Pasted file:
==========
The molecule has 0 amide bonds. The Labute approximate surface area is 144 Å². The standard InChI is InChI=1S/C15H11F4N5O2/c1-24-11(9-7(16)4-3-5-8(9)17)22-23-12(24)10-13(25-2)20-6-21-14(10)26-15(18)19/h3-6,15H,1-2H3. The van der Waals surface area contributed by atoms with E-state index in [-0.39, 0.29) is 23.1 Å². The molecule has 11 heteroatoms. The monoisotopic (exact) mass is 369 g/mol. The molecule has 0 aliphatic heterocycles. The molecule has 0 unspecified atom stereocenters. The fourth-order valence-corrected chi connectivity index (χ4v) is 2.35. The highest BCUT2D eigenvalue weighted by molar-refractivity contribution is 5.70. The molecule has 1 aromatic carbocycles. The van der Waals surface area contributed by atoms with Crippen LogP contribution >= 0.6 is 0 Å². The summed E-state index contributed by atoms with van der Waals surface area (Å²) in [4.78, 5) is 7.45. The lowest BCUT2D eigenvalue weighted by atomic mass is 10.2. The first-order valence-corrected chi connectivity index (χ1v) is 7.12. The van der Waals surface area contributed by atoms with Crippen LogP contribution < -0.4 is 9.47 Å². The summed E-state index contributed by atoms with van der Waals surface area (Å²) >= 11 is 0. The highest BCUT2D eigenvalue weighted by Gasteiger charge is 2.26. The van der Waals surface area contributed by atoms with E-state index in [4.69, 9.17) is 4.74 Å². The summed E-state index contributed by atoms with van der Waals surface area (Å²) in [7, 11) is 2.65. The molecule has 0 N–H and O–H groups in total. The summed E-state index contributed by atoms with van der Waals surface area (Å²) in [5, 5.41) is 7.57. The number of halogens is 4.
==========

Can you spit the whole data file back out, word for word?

The molecule has 0 amide bonds. The Labute approximate surface area is 144 Å². The standard InChI is InChI=1S/C15H11F4N5O2/c1-24-11(9-7(16)4-3-5-8(9)17)22-23-12(24)10-13(25-2)20-6-21-14(10)26-15(18)19/h3-6,15H,1-2H3. The van der Waals surface area contributed by atoms with E-state index in [-0.39, 0.29) is 23.1 Å². The molecule has 11 heteroatoms. The monoisotopic (exact) mass is 369 g/mol. The molecule has 0 aliphatic heterocycles. The molecule has 0 unspecified atom stereocenters. The fourth-order valence-corrected chi connectivity index (χ4v) is 2.35. The highest BCUT2D eigenvalue weighted by molar-refractivity contribution is 5.70. The molecule has 1 aromatic carbocycles. The van der Waals surface area contributed by atoms with Crippen LogP contribution >= 0.6 is 0 Å². The summed E-state index contributed by atoms with van der Waals surface area (Å²) in [4.78, 5) is 7.45. The lowest BCUT2D eigenvalue weighted by atomic mass is 10.2. The first-order valence-corrected chi connectivity index (χ1v) is 7.12. The van der Waals surface area contributed by atoms with Crippen LogP contribution < -0.4 is 9.47 Å². The summed E-state index contributed by atoms with van der Waals surface area (Å²) >= 11 is 0. The highest BCUT2D eigenvalue weighted by Gasteiger charge is 2.26. The van der Waals surface area contributed by atoms with E-state index in [4.69, 9.17) is 4.74 Å². The summed E-state index contributed by atoms with van der Waals surface area (Å²) in [7, 11) is 2.65. The molecule has 0 N–H and O–H groups in total. The summed E-state index contributed by atoms with van der Waals surface area (Å²) in [5, 5.41) is 7.57. The number of halogens is 4.